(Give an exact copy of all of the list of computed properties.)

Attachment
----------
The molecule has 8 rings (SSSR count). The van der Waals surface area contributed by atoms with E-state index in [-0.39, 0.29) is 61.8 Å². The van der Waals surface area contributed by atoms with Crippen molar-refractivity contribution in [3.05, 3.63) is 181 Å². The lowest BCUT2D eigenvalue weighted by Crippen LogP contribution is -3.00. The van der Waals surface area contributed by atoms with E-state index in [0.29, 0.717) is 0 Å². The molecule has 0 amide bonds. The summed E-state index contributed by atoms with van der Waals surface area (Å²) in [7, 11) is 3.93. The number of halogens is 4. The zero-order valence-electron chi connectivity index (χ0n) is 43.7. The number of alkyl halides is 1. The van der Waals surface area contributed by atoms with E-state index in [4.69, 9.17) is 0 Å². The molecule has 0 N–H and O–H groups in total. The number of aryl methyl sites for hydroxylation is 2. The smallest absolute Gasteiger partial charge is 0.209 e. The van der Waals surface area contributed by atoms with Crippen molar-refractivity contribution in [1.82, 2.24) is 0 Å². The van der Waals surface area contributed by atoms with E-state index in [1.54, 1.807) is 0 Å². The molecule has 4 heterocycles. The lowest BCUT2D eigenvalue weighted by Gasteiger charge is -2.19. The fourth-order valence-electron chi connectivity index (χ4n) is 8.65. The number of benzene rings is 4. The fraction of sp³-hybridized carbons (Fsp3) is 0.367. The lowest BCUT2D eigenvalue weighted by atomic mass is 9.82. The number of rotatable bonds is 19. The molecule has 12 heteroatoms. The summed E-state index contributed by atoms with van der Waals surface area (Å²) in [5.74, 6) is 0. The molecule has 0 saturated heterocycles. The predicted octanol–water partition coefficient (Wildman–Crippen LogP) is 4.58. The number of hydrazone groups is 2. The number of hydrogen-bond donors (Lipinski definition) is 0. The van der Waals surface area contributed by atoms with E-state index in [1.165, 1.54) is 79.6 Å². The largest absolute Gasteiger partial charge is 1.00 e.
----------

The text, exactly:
The molecule has 8 rings (SSSR count). The van der Waals surface area contributed by atoms with E-state index in [-0.39, 0.29) is 61.8 Å². The van der Waals surface area contributed by atoms with Crippen molar-refractivity contribution in [3.05, 3.63) is 181 Å². The lowest BCUT2D eigenvalue weighted by Crippen LogP contribution is -3.00. The van der Waals surface area contributed by atoms with E-state index in [0.29, 0.717) is 0 Å². The molecule has 0 amide bonds. The summed E-state index contributed by atoms with van der Waals surface area (Å²) in [7, 11) is 3.93. The number of halogens is 4. The zero-order valence-electron chi connectivity index (χ0n) is 43.7. The number of alkyl halides is 1. The van der Waals surface area contributed by atoms with E-state index in [4.69, 9.17) is 0 Å². The molecule has 0 N–H and O–H groups in total. The number of aryl methyl sites for hydroxylation is 2. The smallest absolute Gasteiger partial charge is 0.209 e. The van der Waals surface area contributed by atoms with Crippen molar-refractivity contribution in [1.82, 2.24) is 0 Å². The van der Waals surface area contributed by atoms with E-state index in [1.54, 1.807) is 0 Å². The molecule has 4 heterocycles. The lowest BCUT2D eigenvalue weighted by Gasteiger charge is -2.19. The fourth-order valence-electron chi connectivity index (χ4n) is 8.65. The number of benzene rings is 4. The fraction of sp³-hybridized carbons (Fsp3) is 0.367. The lowest BCUT2D eigenvalue weighted by atomic mass is 9.82. The number of rotatable bonds is 19. The molecule has 12 heteroatoms. The summed E-state index contributed by atoms with van der Waals surface area (Å²) in [5.74, 6) is 0. The molecule has 0 saturated heterocycles. The predicted octanol–water partition coefficient (Wildman–Crippen LogP) is 4.58. The number of hydrazone groups is 2. The number of hydrogen-bond donors (Lipinski definition) is 0. The van der Waals surface area contributed by atoms with E-state index in [1.165, 1.54) is 79.6 Å². The largest absolute Gasteiger partial charge is 1.00 e.